OutcomeNo. of PersonsIncidence in vaccinated group
(per 1,000 person years)
Incidence in comparison group
(per 1,000 person years)
Relative risk
(95% CI)a
Syncope189,62924.214.046.00 (3.91,9.21)b
VTE189,6296.324.971.27 (0.57,2.86)
Allergic reaction or Anaphylactic Shock189,6290.160.210.75 (0.32,1.78)c

VTE=venous thromboembolism; CI=confidence interval
VTE includes the following ICD-9 codes: 452 Portal vein thrombosis, 453.0 Budd-Chiari syndrome, 453.1 Thrombophlebitis migrans, 453.2 Embolism & thrombosis of inferior vena cava, 453.3 Embolism & thrombosis of renal vein, 453.4-453.9 Acute and chronic venous embolism & thrombosis of deep or superficial vessels or veins at various sites or unspecified site, V12.51 Personal history of venous thrombosis & embolism.

Outcome is defined as presence of diagnosis code in emergency room or hospital setting in vaccination risk period (day of vaccination for syncope & allergic reaction/anaphylactic shock, & 1-60 days after vaccination for VTE) or in post-vaccination self-comparison (i.e., “control”) period. These codes could represent a new event, a pre-existing condition, a prior history of the condition, a “rule out” diagnosis, miscoding, or a misdiagnosis. A diagnosis code also does not assume that the diagnosis is confirmed. No validation of these codes was performed by medical record review.

Table 5 Footnotes
aRelative risk is approximated by odds ratio, obtained from conditional logistic regression;
bFor syncope, the relative risk elevation with lower bound CI greater than 1 suggests that syncope diagnosis codes are more likely to occur on day of vaccination than in self-comparison period;
cFor allergic reaction/anaphylactic shock, external Safety Review Committee reviewed medical records of females with day 0 diagnosis codes & found no association between diagnosis & vaccination with quadrivalent HPV vaccine.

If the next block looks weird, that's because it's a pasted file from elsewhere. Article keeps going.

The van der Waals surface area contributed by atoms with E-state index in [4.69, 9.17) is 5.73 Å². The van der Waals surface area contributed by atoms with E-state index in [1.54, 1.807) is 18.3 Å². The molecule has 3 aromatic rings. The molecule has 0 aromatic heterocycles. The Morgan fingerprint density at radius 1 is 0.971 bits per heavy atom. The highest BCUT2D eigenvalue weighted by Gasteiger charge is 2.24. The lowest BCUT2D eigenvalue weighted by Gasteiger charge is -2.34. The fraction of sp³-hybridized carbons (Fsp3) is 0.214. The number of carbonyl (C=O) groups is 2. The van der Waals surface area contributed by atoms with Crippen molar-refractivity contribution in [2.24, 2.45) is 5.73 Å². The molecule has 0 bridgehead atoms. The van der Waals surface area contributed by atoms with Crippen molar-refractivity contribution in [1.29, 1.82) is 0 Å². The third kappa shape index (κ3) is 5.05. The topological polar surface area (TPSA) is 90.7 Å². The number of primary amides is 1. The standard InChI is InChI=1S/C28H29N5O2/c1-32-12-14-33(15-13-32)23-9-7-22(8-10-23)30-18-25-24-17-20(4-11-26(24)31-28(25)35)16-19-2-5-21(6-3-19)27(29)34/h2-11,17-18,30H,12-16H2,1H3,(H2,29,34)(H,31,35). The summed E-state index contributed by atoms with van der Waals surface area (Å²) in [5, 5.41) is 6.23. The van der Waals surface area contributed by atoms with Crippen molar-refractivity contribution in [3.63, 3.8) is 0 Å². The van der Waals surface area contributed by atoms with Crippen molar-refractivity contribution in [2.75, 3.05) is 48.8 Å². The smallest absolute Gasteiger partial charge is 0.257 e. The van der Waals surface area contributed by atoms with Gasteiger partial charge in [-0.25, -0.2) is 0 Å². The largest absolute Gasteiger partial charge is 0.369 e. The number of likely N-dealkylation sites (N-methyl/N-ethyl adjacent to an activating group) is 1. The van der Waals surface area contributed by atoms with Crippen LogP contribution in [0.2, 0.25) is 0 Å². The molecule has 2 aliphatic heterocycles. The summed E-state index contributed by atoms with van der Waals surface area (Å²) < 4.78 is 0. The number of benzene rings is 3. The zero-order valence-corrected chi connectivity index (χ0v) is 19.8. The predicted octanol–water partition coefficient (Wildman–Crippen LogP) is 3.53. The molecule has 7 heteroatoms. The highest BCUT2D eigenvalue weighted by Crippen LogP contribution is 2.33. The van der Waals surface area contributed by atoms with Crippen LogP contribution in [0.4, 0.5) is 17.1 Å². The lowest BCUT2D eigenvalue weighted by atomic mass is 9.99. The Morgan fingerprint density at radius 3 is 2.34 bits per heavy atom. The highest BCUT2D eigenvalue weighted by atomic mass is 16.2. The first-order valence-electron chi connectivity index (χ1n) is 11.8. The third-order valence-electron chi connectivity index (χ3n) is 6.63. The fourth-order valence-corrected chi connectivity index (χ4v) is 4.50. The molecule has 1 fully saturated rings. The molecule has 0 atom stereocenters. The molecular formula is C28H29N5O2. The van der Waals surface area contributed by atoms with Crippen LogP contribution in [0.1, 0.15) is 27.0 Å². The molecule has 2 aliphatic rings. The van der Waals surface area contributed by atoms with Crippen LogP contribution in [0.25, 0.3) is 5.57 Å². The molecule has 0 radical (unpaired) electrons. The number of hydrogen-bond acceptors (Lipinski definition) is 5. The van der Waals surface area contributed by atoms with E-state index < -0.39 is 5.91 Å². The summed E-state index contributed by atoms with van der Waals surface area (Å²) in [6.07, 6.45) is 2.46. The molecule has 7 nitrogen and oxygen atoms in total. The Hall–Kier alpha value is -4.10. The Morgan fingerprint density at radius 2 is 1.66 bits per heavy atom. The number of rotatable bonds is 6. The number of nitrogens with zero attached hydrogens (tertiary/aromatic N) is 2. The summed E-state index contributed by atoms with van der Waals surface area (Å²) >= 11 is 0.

Reference: ACIP C. Velicer

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Table 6. Quadrivalent HPV vaccine for Males: Evidence Type of Harms

OutcomeDesign
(# studies, Sex)
Risk of biasInconsistencyIndirectnessImprecisionOther considerationsEvidence type
SAERCT (2,M; 4,F)No seriousNo seriousNo seriousaYesbNone2
VTERCT (2,M; 4,F)No seriousNo seriousNo seriousaYesbNone2
O (2 F)YesdNo seriousYescNo seriousNone4
SyncopeRCT (2,M; 4,F)No seriousNo seriousNo seriousaYesbNone2
O (2 F)YesdNo seriousYescNo seriousNone4
AnaphylaxisRCT (2,M; 4,F)No seriousNo seriousNo seriousaYesbNone2
O (2 F)YesdNo seriousYescNo seriousNone4

VTE=venous thromboembolism; SAE=serious adverse events; RCT=randomized controlled trial; O=observational study

Table 6 Footnotes
aFemale data indirect, however male data available, not downgraded
bRCTs with small sample size, downgraded one level for imprecision
cStudies conducted in females, downgraded one level for indirectness
dPossible uncontrolled confounding, downgraded one level for risk of bias

Summary for Harm: No evidence of increased risk for anaphylaxis, VTE, or SAE from 5 RCTs in males and females (1 RCT in both males and females), and 2 observational studies in females. One of 7 studies found persons who were vaccinated with HPV4 were more likely to faint on the day they were vaccinated than another period in which vaccine was not administered, likely a result of injection-related syncope.

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Table 7. Summary Evidence Type for Benefits, Harms: Quadrivalent HPV Vaccine for Males

Comparison GroupBenefits and HarmsOutcomeStudy design
(# studies, sex)
FindingsEvidence typeOverall Evidence typeb
HPV vaccination versus
no HPV vaccination